Passions & Places

Adorazione dei Magi by Tintoretto

Magi Adoration by Tintoretto

Tintoretto- (1518-1594) 
Adorazione dei Magi (1587)

Chiesa di Santa Maria delle Vergini

The Venetian artist painted the work when he was already a mature artist in 1587 in the same years when he had produced an other Magi Adoration for the great school of San Rocco in Venice.

The pyramidal composition allows Tintoretto to create a visual acme that culminates in the upper part of the canvas. There the angels make themselves a means of the divine presence opening a poach of light.

As if on a stage the main characters appear telling over again the tale of the birth of the Infant and the coming of the Magi from the East.

The characters are located on three different areas: some bystanders are on the foreground ready to salute and offer tokens to the King of kings. They concur in creating a agitated movement of eager waiting that characterizes the scene.

The stuffed crocodile brought to the Infant is a detail, among the others, that focuses on the scene: it reminds of the victory of the Macerata troops during the Crusades. They wanted to present this token to the true Saviour.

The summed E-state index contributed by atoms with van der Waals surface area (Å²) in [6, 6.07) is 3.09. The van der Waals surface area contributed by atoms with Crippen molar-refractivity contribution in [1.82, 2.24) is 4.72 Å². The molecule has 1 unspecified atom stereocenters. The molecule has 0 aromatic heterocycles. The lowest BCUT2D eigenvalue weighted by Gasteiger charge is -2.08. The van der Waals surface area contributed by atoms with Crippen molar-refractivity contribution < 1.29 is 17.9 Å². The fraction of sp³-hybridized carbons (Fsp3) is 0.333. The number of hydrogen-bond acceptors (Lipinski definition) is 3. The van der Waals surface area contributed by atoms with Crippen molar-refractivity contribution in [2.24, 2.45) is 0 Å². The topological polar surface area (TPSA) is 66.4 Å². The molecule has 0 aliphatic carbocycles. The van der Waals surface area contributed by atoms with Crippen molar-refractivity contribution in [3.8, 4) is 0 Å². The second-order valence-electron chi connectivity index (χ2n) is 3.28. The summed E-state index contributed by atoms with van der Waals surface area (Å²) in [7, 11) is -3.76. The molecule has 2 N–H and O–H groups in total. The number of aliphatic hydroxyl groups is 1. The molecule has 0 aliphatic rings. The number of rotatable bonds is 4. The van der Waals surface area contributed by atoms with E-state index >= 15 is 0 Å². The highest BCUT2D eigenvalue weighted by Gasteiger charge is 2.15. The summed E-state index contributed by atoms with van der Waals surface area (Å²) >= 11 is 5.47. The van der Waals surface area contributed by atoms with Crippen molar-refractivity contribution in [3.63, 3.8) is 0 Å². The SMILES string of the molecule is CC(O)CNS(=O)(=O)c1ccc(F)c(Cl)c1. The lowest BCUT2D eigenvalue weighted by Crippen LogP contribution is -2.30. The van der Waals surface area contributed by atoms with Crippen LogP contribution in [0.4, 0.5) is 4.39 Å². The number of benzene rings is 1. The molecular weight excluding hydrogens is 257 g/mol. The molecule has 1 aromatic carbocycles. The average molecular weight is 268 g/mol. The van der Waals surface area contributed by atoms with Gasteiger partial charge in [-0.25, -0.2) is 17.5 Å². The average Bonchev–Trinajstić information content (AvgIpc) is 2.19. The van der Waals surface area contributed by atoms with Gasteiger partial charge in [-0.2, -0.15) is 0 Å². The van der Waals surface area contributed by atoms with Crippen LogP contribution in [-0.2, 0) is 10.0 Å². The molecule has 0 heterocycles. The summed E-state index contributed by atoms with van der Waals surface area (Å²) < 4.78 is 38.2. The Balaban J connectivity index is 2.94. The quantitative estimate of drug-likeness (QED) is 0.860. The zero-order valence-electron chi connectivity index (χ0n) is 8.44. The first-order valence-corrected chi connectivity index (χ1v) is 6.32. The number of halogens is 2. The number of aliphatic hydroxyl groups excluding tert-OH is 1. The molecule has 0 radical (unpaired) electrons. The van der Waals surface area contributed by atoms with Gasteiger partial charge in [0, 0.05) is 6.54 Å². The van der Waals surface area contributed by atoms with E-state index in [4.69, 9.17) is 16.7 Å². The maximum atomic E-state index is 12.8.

The Holy Virgin, Jesus and the three Magi that submissively honour the new born are set in the second strip. The oldest Magio is the one depicted more in detail. His dress has an high scenographic effect as it is a beautiful arabesque and it is held by a servant on his right.

The latter allows us to see a procession that is approaching from the right. The quote to the Adoration of San Rocco is clear.

In the background there is the glory of heaven in front of the Advent of God incarnated on the earth: it is the perfect fulfilment of the history of man. God comes back to earth uniting the divine nature and the human one. It is the mending of a scar that had been created by the original sin. In a scene the sense of  love of God for men is synthesized.  

The main character of the episode is light. It increases the plastic value to the figures and touches the bodies there where the observer should concentrate.

by Sara Tassi
Translated by Guendalina Santini
for  Paradise Possible

Copyright© 2007Liberation Ventures Ltd.

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